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Latin: A Linguistic Introduction

By Renato Oniga and Norma Shifano

Applies the principles of contemporary linguistics to the study of Latin and provides clear explanations of grammatical rules alongside diagrams to illustrate complex structures.


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The Ancient Language, and the Dialect of Cornwall, with an Enlarged Glossary of Cornish Provincial Words

By Frederick W.P. Jago

Containing around 3,700 dialect words from both Cornish and English,, this glossary was published in 1882 by Frederick W. P. Jago (1817–92) in an effort to describe and preserve the dialect as it too declined and it is an invaluable record of a disappearing dialect and way of life.


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Linguistic Bibliography for the Year 2013

The Linguistic Bibliography is by far the most comprehensive bibliographic reference work in the field. This volume contains up-to-date and extensive indexes of names, languages, and subjects.


Academic Paper


Title: Anyone for non-scalarity?
Author: Patrick J Duffley
Email: click here to access email
Homepage: http://www.fl.ulaval.ca/lli/PDuffley.htm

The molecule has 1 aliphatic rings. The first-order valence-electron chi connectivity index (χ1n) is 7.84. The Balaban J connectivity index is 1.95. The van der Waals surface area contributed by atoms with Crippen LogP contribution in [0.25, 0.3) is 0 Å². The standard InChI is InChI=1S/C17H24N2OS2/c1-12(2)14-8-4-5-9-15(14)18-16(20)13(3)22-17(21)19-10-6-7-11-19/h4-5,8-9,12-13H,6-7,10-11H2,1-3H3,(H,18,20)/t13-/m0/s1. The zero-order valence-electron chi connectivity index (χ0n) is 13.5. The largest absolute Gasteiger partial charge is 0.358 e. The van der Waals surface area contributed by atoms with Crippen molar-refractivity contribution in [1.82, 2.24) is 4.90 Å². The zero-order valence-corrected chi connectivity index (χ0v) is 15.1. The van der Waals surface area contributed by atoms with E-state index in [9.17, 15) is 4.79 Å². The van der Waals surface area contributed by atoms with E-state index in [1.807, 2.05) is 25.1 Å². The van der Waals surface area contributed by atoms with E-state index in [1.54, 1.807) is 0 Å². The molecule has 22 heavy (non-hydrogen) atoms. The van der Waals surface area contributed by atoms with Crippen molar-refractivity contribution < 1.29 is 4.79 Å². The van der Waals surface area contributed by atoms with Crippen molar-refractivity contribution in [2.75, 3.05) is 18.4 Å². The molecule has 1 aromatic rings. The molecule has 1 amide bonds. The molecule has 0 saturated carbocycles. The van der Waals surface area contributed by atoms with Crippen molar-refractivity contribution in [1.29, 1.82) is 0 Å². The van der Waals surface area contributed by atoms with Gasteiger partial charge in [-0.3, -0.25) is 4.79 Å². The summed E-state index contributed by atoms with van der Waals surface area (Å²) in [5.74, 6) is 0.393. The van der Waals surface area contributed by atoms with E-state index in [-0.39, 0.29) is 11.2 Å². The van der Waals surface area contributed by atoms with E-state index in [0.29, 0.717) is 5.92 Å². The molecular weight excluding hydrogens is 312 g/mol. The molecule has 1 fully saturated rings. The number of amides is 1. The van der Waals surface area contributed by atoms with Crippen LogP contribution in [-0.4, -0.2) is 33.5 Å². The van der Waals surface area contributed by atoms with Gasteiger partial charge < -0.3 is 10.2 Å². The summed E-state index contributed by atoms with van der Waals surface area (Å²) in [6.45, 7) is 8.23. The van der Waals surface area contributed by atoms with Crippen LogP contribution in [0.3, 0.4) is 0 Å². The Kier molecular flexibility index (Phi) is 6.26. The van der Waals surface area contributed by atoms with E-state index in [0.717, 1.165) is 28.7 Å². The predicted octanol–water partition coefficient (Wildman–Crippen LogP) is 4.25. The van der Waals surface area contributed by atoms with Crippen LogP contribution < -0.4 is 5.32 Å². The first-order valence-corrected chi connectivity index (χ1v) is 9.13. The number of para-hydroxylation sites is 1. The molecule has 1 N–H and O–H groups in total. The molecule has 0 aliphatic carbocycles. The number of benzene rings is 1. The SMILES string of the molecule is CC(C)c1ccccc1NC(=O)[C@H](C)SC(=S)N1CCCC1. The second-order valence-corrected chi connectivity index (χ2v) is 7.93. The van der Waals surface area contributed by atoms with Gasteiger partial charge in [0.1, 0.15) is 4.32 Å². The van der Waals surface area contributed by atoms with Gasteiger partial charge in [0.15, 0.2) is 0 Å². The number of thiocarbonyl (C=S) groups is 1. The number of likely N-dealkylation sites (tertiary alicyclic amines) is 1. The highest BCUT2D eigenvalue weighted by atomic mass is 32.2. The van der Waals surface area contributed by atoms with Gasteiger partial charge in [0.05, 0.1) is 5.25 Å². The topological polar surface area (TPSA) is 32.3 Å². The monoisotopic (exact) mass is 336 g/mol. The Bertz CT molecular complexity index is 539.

Institution: Université Laval
Author: Pierre Larrivée
Email: click here to access email
Homepage: http://www.crisco.unicaen.fr/Pierre-LARRIVEE.html
Institution: University of Caen Basse-Normandie
Linguistic Field: Semantics
Abstract: This article examines the status of scalarity in the analysis of the meaning of the English determiner any. The latter's position as a prime exemplar of the category of polarity-sensitive items has led it to be generally assumed to have scalar meaning. Scalar effects are, however, absent from a number of common uses of this word. This suggests that any does not involve scales as part of its core meaning, but produces them as a derived interpretative property. The role of three factors in the derivation of the expressive effect of scalarity is explored: grammatical number, stress and the presence of gradable concepts in the NP. The general conclusions point to the importance of developing a causal semantic analysis in which the contributions of each of the various meaningful components of an utterance to the overall message expressed are carefully distinguished.

CUP at LINGUIST

This article appears in English Language and Linguistics Vol. 14, Issue 1, which you can read on Cambridge's site or on LINGUIST .



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